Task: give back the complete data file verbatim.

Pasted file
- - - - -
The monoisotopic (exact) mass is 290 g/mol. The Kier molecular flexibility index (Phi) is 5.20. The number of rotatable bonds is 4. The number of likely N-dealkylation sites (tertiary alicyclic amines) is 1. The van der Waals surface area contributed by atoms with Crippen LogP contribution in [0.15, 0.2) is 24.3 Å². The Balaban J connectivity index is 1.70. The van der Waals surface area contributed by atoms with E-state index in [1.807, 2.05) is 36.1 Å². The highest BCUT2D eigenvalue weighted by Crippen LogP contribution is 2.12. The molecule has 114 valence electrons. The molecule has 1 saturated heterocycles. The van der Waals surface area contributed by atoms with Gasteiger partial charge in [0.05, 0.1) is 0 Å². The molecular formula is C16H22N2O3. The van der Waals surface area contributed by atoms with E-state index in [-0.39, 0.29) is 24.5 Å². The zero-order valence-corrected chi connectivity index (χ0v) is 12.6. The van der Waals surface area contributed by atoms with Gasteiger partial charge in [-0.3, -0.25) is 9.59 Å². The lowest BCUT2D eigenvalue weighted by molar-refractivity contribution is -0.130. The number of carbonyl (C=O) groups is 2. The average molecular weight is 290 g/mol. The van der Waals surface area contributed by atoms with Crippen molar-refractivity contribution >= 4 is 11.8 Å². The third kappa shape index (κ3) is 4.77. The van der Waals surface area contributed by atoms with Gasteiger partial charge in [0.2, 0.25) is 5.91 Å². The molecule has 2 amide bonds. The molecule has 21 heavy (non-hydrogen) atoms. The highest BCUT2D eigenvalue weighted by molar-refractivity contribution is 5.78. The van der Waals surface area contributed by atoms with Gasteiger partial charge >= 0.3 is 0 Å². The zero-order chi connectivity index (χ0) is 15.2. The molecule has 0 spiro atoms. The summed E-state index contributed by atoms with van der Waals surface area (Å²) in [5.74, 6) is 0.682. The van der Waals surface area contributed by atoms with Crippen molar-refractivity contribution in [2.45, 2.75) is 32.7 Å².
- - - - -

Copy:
The monoisotopic (exact) mass is 290 g/mol. The Kier molecular flexibility index (Phi) is 5.20. The number of rotatable bonds is 4. The number of likely N-dealkylation sites (tertiary alicyclic amines) is 1. The van der Waals surface area contributed by atoms with Crippen LogP contribution in [0.15, 0.2) is 24.3 Å². The Balaban J connectivity index is 1.70. The van der Waals surface area contributed by atoms with E-state index in [1.807, 2.05) is 36.1 Å². The highest BCUT2D eigenvalue weighted by Crippen LogP contribution is 2.12. The molecule has 114 valence electrons. The molecule has 1 saturated heterocycles. The van der Waals surface area contributed by atoms with Gasteiger partial charge in [0.05, 0.1) is 0 Å². The molecular formula is C16H22N2O3. The van der Waals surface area contributed by atoms with E-state index in [-0.39, 0.29) is 24.5 Å². The zero-order valence-corrected chi connectivity index (χ0v) is 12.6. The van der Waals surface area contributed by atoms with Gasteiger partial charge in [-0.3, -0.25) is 9.59 Å². The lowest BCUT2D eigenvalue weighted by molar-refractivity contribution is -0.130. The number of carbonyl (C=O) groups is 2. The average molecular weight is 290 g/mol. The van der Waals surface area contributed by atoms with Crippen molar-refractivity contribution >= 4 is 11.8 Å². The third kappa shape index (κ3) is 4.77. The van der Waals surface area contributed by atoms with Gasteiger partial charge in [0.2, 0.25) is 5.91 Å². The molecule has 2 amide bonds. The molecule has 21 heavy (non-hydrogen) atoms. The highest BCUT2D eigenvalue weighted by molar-refractivity contribution is 5.78. The van der Waals surface area contributed by atoms with Gasteiger partial charge >= 0.3 is 0 Å². The zero-order chi connectivity index (χ0) is 15.2. The molecule has 0 spiro atoms. The summed E-state index contributed by atoms with van der Waals surface area (Å²) in [5.74, 6) is 0.682. The van der Waals surface area contributed by atoms with Crippen molar-refractivity contribution in [2.45, 2.75) is 32.7 Å².